“You mean to tell me my best friend could be gay?” How would I get him to admit it to me?”

“Yes,” I said, suddenly thankful Bucky was there to witness my lawful interaction with this minor.

“But you don’t look gay,” Tony declared.

I tried to explain that all gays didn’t look and act any one way, just like all Latinos and blacks didn’t look and act any one way. He agreed with me on the Latinos and blacks part, even said he hated it when people expected him to act like a cholo; but the gay end of the deal was impossible for him to swallow.

“You see the movie JFK?” he asked. “I thought all gays were freaks like that. Man, they were doing all kinds of freaky stuff in that.”

Right then I knew I had to make a valiant effort to undo what Oliver Stone and Jim Garrison had done, and felt at that singular moment that if they had included one positively functioning gay character, or made some sort of creative disclaimer acknowledging that for every Kennedy-killing patsy, a hundred “good” gays existed, maybe I wouldn’t be trying to convince this kid that I wasn’t a freak by mere virtue of my sexual orientation.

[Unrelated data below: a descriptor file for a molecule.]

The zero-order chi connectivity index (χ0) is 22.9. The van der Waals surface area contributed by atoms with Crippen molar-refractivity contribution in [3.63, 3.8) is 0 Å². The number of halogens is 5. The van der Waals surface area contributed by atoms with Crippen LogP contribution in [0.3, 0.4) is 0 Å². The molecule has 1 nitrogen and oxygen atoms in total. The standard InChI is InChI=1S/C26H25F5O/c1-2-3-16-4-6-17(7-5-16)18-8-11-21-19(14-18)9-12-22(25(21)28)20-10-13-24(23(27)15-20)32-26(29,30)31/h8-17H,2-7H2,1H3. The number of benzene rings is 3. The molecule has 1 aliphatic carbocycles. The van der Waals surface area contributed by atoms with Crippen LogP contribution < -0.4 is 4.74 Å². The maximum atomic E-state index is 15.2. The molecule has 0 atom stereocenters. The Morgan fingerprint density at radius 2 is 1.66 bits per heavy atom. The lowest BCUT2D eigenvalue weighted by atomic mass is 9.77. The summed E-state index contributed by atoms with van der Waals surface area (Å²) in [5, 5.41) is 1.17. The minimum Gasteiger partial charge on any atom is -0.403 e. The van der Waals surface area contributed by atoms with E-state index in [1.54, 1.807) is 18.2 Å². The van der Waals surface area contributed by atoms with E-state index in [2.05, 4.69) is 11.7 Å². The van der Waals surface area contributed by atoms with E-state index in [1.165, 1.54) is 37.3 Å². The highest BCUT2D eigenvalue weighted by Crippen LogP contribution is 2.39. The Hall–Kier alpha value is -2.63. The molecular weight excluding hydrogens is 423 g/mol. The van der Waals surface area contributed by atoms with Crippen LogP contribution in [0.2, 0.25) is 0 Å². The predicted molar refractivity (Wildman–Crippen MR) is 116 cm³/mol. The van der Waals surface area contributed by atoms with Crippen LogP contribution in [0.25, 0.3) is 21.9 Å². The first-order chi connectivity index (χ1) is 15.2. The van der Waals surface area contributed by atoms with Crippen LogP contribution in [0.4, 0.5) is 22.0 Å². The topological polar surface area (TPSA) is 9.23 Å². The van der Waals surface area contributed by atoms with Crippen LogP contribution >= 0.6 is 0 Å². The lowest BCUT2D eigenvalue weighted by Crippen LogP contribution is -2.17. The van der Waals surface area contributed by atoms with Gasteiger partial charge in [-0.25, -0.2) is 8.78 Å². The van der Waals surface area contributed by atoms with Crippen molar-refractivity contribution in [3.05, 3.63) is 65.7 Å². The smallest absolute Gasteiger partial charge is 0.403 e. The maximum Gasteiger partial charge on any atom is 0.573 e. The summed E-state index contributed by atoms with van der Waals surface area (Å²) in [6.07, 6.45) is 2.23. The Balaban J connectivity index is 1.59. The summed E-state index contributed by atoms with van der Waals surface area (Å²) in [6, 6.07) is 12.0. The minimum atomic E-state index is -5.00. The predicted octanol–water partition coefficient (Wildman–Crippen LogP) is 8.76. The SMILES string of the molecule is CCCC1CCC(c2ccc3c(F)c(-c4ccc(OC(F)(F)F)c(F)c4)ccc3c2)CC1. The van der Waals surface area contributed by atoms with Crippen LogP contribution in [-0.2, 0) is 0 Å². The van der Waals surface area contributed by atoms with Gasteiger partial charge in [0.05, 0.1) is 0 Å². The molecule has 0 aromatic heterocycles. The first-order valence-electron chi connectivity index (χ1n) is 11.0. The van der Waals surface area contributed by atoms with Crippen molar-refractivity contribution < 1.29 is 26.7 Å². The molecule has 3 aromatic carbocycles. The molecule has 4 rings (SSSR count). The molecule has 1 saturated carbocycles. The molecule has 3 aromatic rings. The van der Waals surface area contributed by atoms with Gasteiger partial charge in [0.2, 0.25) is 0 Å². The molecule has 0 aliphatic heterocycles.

I tried telling him gays were just like anybody else, that we were good guys and bad guys, that we were doctors, lawyers, teachers, friends, etc. “You make it sound like you’re everywhere,” he said, eyeing me warily.

“That’s ’cause we are,” I said.

“Not here in Albuquerque, huh-uh.”

It was about this time that Bucky the Bear gave up his silence. “Gays are everywhere,” he said to the boy. “And they’re people just like you.” From underneath the costume came the voice of a 40ish white man with the calm resonance of a school teacher; like a well-rehearsed duo, we spouted off the virtues of not judging people by labels and stereotypes.

Tony debated us every step of the way, regurgitating his homophobia adamantly, proclaiming he’d disown a future child of his that ever “turned gay,” not caring if that child then turned to suicide. But in return, he listened to my side of the story with awe and curiosity, relentless in his adolescent pursuit of the truth.

“You mean to tell me my best friend could be gay?” he asked at one point. “How would I get him to admit it to me?”

“Do you suspect that he might be gay?” I asked.

“Kinda, sometimes,” he reflected. “Certain hints he’ll drop, but I’m not sure. Could I just ask him?”

“I bet you go around joking about fags, don’t you?” I asked; he fessed up to it with a sheepish laugh. “Well, even if your friend is gay, chances are he wouldn’t tell you because he’s afraid you wouldn’t accept him.”